13 steps to writing effective content

Paul Jarvis is a best-selling author and designer. He writes weekly for his popular newsletter and runs an online course on becoming a better freelancer.

Effective content is writing that engages, entertains, and – most of all – achieves your business goals.

First, what is effective content?

Effective content is writing that engages, entertains, and– most of all– achieves your business goals, such as closing sales, getting mailing list signups, etc. It’s content that people actually want to read.

Use your own voice

Just as your website needs consistent colors, fonts, and design, your writing needs to be consistent in its tone and style. The easiest way to do this is to write in yourunique voice.

Stories are more interesting and memorable than cold facts and figures

Write like the human being you are, and not like a sales/marketing robot.

Write for your audience, not for yourself

Use language they understand and address what’s important to them (more than what’s important to you). Speak to them and their needs.

Provide answers to questions or concerns they may have. Save your extensive vocabulary for Scrabble.

Focus on headings

Eighty percent of people read all the headlines, whereas only 20 percent read all the content on a page. Know that regardless of how good your content is, most people will scan it quickly, hunting for what they want.

Make the hunting easy with great headlines.

Summarize any important points or conclusions right at the start of a page

In case people stop reading there, they can still get the gist of it.

Don’t get too clever or creative

Creative, flowery writing has its place (see: beatnik cafes). For your website, don’t make your audience think too hard about what you mean or confuse them with your creativity.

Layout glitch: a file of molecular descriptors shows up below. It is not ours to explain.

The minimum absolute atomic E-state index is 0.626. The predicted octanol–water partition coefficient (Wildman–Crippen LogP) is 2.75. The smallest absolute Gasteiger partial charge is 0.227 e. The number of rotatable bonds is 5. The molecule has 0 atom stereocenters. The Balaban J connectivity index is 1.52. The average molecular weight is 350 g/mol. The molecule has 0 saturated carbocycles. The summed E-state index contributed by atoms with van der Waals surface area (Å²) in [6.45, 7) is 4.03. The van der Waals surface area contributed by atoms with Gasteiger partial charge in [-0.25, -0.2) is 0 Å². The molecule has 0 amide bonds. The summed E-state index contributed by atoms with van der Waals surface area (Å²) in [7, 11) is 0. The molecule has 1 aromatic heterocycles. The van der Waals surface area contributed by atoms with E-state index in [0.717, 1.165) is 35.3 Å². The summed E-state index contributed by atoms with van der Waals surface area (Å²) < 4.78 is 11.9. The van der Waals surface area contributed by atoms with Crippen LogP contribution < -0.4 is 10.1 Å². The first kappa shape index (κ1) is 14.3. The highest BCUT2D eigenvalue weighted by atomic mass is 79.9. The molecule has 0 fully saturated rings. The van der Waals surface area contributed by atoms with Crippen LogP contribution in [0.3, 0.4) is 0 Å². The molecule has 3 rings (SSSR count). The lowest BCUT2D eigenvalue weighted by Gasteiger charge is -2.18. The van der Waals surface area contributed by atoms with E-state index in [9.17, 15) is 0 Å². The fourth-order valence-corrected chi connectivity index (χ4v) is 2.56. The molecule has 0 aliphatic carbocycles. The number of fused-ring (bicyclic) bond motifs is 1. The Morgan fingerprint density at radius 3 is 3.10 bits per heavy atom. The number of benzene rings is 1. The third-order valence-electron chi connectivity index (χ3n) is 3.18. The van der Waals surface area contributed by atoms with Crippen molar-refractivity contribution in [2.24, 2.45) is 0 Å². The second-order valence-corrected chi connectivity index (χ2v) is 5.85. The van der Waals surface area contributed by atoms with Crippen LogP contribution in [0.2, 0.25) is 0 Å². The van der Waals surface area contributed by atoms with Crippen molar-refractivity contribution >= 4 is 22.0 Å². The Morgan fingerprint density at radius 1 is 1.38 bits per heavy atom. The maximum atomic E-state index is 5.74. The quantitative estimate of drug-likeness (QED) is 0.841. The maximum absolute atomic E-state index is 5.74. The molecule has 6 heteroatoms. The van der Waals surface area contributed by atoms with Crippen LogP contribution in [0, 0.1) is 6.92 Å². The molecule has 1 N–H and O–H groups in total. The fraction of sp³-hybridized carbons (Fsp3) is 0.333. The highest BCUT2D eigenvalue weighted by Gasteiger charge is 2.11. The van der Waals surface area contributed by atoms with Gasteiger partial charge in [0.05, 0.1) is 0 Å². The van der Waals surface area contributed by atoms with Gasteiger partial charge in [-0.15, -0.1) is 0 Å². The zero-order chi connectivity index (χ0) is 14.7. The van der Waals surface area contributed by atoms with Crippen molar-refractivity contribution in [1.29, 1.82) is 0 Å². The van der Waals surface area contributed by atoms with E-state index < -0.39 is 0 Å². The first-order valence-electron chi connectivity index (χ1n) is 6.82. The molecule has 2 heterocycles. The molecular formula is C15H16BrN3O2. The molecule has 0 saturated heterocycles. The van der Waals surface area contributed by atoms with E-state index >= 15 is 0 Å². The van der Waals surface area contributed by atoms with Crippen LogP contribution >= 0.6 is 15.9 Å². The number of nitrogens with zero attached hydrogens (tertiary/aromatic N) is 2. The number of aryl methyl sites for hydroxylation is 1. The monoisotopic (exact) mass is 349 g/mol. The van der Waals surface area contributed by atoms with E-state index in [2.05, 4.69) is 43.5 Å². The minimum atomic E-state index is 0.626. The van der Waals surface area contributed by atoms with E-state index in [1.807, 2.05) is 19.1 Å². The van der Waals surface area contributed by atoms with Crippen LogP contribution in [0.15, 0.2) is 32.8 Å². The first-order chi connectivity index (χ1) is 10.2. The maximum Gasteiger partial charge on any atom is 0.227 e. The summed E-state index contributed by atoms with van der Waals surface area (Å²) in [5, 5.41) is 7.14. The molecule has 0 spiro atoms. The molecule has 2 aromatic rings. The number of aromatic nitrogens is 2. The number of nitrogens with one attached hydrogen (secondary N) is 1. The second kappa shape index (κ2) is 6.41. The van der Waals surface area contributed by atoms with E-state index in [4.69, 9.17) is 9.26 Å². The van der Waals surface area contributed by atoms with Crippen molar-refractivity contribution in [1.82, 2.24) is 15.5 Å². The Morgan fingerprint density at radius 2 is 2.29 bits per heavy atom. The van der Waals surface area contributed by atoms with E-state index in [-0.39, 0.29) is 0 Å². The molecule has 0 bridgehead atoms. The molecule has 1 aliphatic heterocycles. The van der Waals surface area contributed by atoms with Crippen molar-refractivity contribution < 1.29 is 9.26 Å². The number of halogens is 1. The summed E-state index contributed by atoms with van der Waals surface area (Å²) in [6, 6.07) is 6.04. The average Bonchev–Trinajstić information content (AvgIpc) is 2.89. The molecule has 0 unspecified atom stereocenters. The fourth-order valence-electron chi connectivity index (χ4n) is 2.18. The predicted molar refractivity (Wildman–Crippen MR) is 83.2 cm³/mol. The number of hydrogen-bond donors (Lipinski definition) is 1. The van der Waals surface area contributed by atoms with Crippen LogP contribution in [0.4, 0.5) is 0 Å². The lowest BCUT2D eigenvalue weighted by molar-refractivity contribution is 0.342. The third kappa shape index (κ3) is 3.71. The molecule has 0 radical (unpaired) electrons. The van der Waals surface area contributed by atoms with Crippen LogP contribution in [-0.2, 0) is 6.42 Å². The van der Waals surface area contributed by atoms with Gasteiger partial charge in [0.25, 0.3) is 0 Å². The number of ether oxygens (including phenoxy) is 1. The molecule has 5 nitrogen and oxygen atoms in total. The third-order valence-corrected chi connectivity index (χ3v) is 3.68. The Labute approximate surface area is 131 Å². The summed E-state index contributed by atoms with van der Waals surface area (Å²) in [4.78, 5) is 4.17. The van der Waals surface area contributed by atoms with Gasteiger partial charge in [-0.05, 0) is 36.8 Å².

Use the language your audience uses

Mimic how they speak and the words they use. How do you figure this out? Look at who reads your site, comments on your blog posts, subscribes to your newsletter, or buys your products. Look at their websites, emails, and social media updates. You can even ask a handful of them that have paid for your products to describe your products back to you.

One page = one focus

After someone reads any page, what should he or she do? Be clear about the next step through forms, links, buttons or any type of call to action.

Examples: Buy your product, sign up for your mailing list, read another related article, or leave a comment. Pick one next-step action, but not all of them.

You don’t need to be “selly” to sell

Honesty works, as does teaching or simply explaining how something works. Focus on the benefits to your audience, not on the features.

Become a curator, not a collector of words

Edit relentlessly. Cut as much as possible. Don’t bother with checking word count, bother only with getting your point across clearly.

Provide proof

Can you back up your claims with testimonials? Use case studies, real-world examples, success stories, or even embedded tweets from your audience that praise your work/product.

Take a stand

Your audience isn’t everyone, and you aren’t going to please every person who reads your writing. Have an opinion, draw a line in the sand, and aim to please your audience.

Be 100 percent technically correct

No grammar issues, passive voice or spelling mistakes. Hire a copyeditor or proofreader to go over everything line by line.

The most important lesson is this: Write with genuine passion for what you do. Show your enthusiasm for how your business helps its customers. Show your readers why you care about them, and they’ll care about what you do in return.


kivuti kamau

Data Modelling, Design & Development

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